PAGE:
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 08-28-2000, 17:25 Post: 19206
Bob A.



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 Question about avoiding roll-overs

This may be a silly question, but is there an "objective" (as opposed to subjective) method of determining if a tractor is about to roll? I'm thinking that a simple water level could provide an accurate slope angle when riding and one can simply avoid approaching the roll-over angle at all costs. I suspect they have been rejected for some reason and was curious why.Thanks,Bob A.






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 08-28-2000, 18:54 Post: 19210
Roger L.



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 Question about avoiding roll-overs

I think that some people use them. There was a thread on this half a year ago. Of course you have to keep in mind the altitude of your front and rear implements and the angle of the front wheels. My most frightening moments seem to happen quickly...like dropping a tire into a soft spot. Not much time to look at a level indicator. Frankly, I don't like it when the tractor is on any kind of a slope. I set my tires out as far as they will go, and use cast iron wheel weights.






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 08-28-2000, 22:44 Post: 19223
william



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 Question about avoiding roll-overs

I AM NOT AN EXPERT ON TRACTOR DRIVING BUT THIS TILT METER STUFF I AM READING ABOUT SCARES ME TO DEATH. IT MAY WORK IF IT WAS ACCURATE AND YOU WERE ON A PAVED SURFACE. THEY DO NOT ADDRESS HOLES THAT LOWER WHEEL CAN DROP IN; BUMPS OR ROCKS THAT CAN LIFT UPPER WHEEL WITHOUT WARNING; WET OR SPONGY PLACES; ETC.
I SUGGEST YOU ADJUST WHEELS WIDE AS NECESSARY, MAINTAIN VERY GOOD BRAKES, MAKE SURE YOU HAVE MORE THAN ENOUGH TRACTOR FOR THE EMPLEMENT YOU ARE USING, GO SLOW, AND GO UP AND DOWN THE HILL WHERE POSSIBLE. ALSO HAVE ENOUGH FRONT END WEIGHT TO HOLD DOWN FRONT END.






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 08-28-2000, 22:49 Post: 19224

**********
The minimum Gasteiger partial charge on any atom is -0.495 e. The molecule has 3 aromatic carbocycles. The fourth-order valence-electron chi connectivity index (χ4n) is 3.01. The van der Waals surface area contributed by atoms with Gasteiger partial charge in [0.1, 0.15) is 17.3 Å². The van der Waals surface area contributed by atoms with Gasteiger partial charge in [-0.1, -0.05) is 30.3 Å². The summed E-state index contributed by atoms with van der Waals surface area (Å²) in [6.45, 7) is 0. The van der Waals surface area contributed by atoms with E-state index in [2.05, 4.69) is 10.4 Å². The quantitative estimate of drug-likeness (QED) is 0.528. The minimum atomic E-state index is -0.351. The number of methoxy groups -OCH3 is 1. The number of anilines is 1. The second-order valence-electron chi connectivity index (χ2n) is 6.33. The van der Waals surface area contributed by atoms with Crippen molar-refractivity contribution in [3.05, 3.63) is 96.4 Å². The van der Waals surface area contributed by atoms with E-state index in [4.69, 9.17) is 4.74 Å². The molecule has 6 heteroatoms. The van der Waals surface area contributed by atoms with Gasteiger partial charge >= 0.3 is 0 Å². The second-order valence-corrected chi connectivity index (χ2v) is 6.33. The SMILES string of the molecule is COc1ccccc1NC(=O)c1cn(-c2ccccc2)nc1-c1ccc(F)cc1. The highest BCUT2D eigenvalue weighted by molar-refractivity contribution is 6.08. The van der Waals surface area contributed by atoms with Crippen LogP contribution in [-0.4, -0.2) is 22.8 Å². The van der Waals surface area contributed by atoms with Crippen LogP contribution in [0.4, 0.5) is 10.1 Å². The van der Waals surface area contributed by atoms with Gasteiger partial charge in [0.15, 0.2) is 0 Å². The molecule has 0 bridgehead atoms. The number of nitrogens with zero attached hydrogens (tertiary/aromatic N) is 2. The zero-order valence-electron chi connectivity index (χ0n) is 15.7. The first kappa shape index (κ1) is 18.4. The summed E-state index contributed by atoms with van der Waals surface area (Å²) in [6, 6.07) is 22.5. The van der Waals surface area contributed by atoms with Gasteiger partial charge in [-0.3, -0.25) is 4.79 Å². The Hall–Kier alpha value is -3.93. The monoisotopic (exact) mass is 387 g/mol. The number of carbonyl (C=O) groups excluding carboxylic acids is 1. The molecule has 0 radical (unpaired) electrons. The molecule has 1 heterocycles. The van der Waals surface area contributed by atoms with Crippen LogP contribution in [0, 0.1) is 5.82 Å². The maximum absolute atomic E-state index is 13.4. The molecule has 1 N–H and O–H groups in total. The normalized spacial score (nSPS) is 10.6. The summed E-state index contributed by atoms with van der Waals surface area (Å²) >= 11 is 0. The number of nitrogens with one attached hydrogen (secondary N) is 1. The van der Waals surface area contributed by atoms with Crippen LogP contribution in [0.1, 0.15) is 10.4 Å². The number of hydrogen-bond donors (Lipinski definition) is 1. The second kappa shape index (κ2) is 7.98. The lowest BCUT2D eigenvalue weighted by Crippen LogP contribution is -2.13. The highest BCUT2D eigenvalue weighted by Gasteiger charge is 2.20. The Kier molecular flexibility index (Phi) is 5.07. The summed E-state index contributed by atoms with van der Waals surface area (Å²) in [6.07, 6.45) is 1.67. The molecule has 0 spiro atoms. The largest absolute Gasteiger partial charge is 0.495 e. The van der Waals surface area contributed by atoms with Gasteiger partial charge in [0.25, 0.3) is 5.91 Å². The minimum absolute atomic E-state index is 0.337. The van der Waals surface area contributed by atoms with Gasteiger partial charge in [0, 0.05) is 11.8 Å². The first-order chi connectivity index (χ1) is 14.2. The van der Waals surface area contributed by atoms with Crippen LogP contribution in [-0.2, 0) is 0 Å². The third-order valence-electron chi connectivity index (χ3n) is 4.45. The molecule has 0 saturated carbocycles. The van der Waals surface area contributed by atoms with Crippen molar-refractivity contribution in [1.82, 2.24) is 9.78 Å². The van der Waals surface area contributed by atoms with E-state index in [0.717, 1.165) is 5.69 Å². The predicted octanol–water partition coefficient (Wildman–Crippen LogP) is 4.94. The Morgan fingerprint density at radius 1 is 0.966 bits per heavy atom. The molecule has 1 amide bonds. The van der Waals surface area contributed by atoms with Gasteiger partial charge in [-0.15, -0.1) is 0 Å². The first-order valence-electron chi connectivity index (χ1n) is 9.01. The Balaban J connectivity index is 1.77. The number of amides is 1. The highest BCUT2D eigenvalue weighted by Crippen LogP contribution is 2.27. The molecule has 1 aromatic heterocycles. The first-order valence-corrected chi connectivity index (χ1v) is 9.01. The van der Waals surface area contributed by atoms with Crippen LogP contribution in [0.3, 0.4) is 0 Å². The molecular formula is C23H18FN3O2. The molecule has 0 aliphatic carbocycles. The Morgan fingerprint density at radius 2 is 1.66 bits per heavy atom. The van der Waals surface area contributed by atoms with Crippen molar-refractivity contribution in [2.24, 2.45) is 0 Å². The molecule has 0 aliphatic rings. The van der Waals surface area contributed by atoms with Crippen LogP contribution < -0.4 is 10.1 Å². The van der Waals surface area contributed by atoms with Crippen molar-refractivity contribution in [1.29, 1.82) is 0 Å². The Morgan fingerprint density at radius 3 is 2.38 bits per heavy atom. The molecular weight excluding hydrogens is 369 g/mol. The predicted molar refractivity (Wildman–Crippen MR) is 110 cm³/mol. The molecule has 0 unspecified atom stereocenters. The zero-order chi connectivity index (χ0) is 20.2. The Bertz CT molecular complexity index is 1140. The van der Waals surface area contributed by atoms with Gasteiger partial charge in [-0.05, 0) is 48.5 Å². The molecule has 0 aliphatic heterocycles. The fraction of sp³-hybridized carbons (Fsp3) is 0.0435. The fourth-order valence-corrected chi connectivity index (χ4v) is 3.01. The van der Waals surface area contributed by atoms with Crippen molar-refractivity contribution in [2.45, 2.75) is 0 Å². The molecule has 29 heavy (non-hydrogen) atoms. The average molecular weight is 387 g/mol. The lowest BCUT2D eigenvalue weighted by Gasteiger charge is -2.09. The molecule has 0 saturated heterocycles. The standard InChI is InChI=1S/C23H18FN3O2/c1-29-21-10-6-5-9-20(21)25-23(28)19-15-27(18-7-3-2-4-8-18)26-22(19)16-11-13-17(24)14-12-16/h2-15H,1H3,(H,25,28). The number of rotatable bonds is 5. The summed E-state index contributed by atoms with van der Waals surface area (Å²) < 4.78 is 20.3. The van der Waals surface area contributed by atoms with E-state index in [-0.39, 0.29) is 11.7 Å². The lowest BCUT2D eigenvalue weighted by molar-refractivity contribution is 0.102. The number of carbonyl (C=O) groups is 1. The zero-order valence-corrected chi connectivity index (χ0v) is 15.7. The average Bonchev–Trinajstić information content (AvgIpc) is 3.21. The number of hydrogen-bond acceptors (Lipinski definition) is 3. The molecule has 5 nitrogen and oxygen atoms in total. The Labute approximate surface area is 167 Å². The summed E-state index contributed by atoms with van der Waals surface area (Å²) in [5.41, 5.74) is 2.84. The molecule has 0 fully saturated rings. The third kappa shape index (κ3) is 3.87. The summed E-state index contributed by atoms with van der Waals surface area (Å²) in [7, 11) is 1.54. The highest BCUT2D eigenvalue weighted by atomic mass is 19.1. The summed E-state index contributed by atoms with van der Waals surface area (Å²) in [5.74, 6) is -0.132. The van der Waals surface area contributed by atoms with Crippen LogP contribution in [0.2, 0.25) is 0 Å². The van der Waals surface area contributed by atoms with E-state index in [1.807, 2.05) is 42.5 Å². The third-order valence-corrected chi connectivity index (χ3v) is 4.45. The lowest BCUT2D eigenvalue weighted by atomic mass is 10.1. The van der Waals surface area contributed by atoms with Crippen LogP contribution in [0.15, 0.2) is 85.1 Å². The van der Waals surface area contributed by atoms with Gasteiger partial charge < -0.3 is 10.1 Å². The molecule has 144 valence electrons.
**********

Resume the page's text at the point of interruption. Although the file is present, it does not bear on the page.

DanaT



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 Question about avoiding roll-overs

Bob, After I ALL MOST rolled my 855 twice. The first thing I did was clean off the seat, then I ordered a tiltmeter, I got a big one so I could see it at at glance becauce when your in that pickel you don't have time to look, I also put a small one on the roll bar to level front to back, If looks to much then I drive straight up and then I can see the slope before I turn side ways. I also use it for landscapeing so the water all ways runs down hill. I bought two meters and invested $65. I belive it's cheap insurance as long as you wacth it. If a tractor is rolled it surly would cost more than $65 for you or machine to repair! I'm sorry but this subject struck a nervem, I'll get of my soap box now.






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 08-28-2000, 23:00 Post: 19225
Bird Senter

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 Question about avoiding roll-overs

William, I like my tiltmeter, but naturally it's not a substitute for common sense. It's just another instrument to provide a little more information. And the manufacturer will tell you that you still need to consider the points that you've mentioned; dropping a wheel on the low side in a hole or soft spot, running over a rock, stump, etc. on the high side, and things such as that.






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 08-29-2000, 12:50 Post: 19250
Bob A.



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 Question about avoiding roll-overs